IBC is a rare, fast-growing and aggressive cancer. It can spread in just a few weeks, and is often mistaken for something other than breast cancer, such as a rash or infection. Survival for women with IBC can be impeded by delays in diagnosis, a lack of expertise in treating IBC and its resistance to treatment with standard chemotherapy. IBC represents up 1 to 5 percent of all breast cancer cases diagnosed each year in the United States.
Symptoms of IBC may include redness, swelling, and warmth in the breast, often without a distinct lump in the breast. The redness and warmth are caused by cancer cells blocking the lymph vessels in the skin. The skin of the breast may also appear pink, reddish purple, or bruised. The skin may also have ridges or appear pitted, like the skin of an orange (peau d'orange) which is caused by a buildup of fluid and swelling in the breast. Other symptoms include heaviness, burning, aching, increase in breast size, tenderness, or a nipple that is inverted. These symptoms usually develop quickly—over a period of weeks or months. However, it is important to note that these symptoms may also be signs of other conditions such as infection, injury, or other types of cancer.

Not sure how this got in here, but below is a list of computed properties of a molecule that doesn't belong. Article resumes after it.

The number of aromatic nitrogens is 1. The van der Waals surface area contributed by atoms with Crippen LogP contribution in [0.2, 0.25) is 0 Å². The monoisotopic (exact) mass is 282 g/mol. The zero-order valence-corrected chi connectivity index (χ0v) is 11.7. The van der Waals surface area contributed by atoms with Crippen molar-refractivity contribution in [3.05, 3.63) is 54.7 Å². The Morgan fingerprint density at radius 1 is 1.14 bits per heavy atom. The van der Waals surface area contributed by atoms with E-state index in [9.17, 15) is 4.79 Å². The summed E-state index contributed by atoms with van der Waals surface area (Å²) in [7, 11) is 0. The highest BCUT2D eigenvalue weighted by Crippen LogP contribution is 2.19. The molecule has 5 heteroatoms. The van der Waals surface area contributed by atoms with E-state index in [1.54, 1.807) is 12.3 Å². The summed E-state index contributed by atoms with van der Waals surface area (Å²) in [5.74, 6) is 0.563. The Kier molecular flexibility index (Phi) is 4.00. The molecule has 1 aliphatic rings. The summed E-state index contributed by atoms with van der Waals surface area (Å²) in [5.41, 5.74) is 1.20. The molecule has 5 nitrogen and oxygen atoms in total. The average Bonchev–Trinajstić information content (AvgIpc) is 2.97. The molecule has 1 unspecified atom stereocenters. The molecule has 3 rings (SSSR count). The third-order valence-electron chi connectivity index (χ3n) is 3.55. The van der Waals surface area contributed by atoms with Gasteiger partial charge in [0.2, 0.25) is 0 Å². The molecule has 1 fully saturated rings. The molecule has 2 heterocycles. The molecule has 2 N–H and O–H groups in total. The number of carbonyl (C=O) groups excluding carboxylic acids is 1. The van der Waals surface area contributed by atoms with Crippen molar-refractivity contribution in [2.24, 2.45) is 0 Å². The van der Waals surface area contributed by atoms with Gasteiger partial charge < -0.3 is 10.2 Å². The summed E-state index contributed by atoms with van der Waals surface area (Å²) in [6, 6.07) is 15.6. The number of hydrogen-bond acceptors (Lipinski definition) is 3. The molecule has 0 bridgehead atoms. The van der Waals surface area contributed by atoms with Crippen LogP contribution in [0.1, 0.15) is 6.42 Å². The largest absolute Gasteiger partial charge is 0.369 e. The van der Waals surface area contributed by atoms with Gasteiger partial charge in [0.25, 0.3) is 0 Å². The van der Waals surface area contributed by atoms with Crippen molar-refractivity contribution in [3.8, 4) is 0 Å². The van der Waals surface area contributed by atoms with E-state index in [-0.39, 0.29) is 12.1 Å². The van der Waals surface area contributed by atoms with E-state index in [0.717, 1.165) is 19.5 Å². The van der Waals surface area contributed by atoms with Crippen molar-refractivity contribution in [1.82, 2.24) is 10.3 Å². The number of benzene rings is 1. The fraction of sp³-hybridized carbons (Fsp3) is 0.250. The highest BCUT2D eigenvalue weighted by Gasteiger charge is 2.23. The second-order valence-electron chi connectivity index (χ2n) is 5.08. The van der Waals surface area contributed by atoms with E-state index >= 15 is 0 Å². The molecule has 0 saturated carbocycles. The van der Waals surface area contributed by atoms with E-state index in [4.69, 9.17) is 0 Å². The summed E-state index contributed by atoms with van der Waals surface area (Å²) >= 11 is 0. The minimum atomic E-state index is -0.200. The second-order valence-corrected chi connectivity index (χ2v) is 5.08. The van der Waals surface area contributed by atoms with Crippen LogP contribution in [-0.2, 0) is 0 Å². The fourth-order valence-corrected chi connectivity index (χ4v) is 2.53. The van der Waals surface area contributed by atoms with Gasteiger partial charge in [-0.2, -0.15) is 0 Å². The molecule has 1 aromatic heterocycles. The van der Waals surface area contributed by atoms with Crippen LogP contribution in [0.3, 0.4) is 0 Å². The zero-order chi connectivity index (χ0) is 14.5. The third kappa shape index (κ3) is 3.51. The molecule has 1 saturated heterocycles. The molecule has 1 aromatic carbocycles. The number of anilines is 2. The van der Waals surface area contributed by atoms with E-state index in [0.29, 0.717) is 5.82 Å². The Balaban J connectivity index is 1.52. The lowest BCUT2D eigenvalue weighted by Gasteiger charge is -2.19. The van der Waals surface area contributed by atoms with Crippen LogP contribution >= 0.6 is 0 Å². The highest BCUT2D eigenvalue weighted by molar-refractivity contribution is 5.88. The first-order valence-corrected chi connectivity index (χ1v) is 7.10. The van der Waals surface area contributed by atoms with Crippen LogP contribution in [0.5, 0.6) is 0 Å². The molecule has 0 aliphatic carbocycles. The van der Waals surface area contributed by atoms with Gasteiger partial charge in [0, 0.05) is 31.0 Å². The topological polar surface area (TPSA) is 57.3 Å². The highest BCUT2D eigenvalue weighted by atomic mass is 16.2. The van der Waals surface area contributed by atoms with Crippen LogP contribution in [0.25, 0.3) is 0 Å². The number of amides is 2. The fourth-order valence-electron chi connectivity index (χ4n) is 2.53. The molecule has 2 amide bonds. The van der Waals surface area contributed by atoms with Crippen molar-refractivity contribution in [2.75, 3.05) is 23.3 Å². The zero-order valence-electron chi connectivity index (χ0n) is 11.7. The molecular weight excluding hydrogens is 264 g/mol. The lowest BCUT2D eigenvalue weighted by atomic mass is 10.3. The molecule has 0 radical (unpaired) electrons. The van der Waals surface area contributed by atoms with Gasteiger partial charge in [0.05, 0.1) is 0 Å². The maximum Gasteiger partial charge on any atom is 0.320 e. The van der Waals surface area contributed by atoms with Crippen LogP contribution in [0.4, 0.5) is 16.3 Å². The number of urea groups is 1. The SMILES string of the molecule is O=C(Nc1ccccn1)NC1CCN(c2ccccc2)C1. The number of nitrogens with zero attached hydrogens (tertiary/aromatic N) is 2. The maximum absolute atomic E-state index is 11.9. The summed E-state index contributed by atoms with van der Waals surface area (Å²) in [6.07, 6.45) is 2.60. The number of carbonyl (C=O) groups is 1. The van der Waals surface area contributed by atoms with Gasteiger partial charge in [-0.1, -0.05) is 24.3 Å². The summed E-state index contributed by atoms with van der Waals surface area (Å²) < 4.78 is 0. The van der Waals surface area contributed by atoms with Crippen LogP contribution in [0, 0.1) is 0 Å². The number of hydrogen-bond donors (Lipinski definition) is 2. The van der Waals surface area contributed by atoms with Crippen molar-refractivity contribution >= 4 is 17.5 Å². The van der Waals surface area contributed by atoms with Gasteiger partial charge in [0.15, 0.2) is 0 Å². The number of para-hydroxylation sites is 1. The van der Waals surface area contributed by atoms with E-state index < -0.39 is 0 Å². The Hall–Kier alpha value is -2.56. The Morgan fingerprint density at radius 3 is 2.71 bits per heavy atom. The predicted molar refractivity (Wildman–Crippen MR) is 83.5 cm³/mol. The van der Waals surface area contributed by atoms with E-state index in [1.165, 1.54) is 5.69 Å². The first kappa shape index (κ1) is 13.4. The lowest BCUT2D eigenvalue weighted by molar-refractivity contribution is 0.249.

IBC is typically treated with surgery, chemotherapy, radiation and adjuvant medications as determined by the results of a pathology report.
IBC requires special attention as it is generally diagnosed in younger women compared to non-IBC breast cancer. It occurs more frequently and at a younger age in African Americans than in Whites.
As always, if you notice a change, get it looked at by your physician. We all think we're too young for breast cancer....we're not.